What is “the blasphemy of the Holy Spirit” and why did Jesus say it was the “unforgiveable sin?” Can we commit “the unforgivable sin” today?
First, spanning out and considering a larger context, this incident (3:19-30) is preceded by Jesus’ confirmation that He is indeed claiming to be God, who alone can forgive sins, in direct response to a charge of blasphemy from the Scribes—if only at this juncture in their unexpressed thoughts (2:1-12). Now we see him charging them with blasphemy for openly ascribing the works of God to the works of demons, or “Satan” (the prince of evil spirits, or the adversary). So in Mark’s chronology we see Jesus’ identity progressively revealed, and along with this revelation we see the Jewish leaders becoming increasingly bolder in their accusations against him, and in their denial of his deity—which is their rejection of God’s revelation of His salvation to humankind in Christ.
Specifically to the question of why Jesus defines blasphemy as the “unforgiveable sin,” it is important to identify from the text what that “blasphemy” is. And we do have the definitive statement that Jesus is speaking against the “blasphemy” of those who had said, “he has an unclean spirit” (3:30). In other words, this unforgivable blasphemy—committed in a specific time and place by a specific group of people--was the denial of Jesus’ deity, and not simply by suggesting he was a mere man rather than “the Son of Man,” but with the added force of claiming the works he performed to prove his identity were in fact works he performed by the power of “Satan.”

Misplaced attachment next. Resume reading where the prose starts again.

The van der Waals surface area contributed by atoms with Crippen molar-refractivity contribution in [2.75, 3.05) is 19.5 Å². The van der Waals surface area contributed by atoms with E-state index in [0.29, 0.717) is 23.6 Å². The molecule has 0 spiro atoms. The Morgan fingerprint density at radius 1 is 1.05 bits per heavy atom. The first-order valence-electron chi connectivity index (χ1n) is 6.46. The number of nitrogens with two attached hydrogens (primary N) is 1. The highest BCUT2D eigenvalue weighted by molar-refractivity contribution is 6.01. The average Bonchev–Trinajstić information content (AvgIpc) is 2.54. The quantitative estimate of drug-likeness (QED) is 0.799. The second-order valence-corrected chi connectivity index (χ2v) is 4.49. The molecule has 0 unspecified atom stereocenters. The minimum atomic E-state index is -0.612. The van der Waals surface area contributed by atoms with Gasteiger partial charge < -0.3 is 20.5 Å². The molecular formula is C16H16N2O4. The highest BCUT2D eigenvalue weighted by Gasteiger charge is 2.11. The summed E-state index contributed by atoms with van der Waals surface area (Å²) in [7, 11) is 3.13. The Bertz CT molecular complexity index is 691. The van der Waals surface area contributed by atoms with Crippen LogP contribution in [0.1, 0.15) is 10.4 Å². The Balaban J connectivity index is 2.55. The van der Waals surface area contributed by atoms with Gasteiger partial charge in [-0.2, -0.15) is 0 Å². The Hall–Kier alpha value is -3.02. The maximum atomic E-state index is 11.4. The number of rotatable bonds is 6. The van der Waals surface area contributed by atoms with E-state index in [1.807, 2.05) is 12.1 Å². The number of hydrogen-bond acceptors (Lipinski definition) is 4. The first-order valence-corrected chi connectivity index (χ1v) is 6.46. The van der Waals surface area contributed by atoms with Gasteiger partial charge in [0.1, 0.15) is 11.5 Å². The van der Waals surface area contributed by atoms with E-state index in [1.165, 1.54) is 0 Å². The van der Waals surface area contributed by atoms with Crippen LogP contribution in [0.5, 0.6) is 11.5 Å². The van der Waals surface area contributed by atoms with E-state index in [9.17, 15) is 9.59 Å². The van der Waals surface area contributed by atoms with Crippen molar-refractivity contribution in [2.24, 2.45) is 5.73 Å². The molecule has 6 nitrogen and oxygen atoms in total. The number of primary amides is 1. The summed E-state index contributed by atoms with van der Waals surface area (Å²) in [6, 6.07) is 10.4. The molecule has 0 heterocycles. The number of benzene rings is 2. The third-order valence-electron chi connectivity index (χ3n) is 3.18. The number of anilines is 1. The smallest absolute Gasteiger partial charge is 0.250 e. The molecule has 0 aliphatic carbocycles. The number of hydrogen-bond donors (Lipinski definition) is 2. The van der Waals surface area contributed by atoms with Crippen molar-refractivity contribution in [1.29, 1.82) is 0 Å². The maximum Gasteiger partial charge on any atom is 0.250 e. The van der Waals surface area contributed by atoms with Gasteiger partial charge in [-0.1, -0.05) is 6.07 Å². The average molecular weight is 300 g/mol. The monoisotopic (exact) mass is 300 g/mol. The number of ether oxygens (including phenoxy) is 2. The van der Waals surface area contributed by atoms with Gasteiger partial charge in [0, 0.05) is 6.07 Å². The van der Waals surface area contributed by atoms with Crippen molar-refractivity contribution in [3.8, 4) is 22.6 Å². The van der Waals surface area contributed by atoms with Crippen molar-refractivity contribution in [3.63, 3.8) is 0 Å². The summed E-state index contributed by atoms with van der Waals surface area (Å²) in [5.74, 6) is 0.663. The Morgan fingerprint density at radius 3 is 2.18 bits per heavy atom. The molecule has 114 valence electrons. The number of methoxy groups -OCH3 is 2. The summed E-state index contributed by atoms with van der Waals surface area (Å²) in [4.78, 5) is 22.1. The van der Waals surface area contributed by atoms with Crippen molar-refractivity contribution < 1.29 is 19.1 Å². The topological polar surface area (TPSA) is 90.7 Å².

I have occasionally heard people wonder, “what if I have committed the unforgivable sin?” It is important that we remember the time and place context of this story. Again, Jesus was speaking to a specific group of people, who had committed a specific offense—that of denying that His works, done physically in their presence, were the works of God, and ascribing those works instead to the works of “Satan.” This is not a position any of us are in today, historically speaking. Beyond this, our theology, and specifically our soteriology, will dictate our response to someone who fears they may be “unforgivable.” When our faith in the power of the cross assures us that “there is now no condemnation for those who are in Christ” (cf. Romans 8:1) we can comfort one another with this “good news.”
 First century Jews would have indeed understood from their prophets that Israel’s Savior would be none other than God. In fact, it is not possible to call Jesus “Savior” without also calling him “God” (cf. Isaiah 43:3; 45:21; Hosea 13:4).
 “Soteriology” refers to the doctrine of salvation, or our belief about how one becomes saved, and would also encompass whether we believe one could ever “lose salvation.”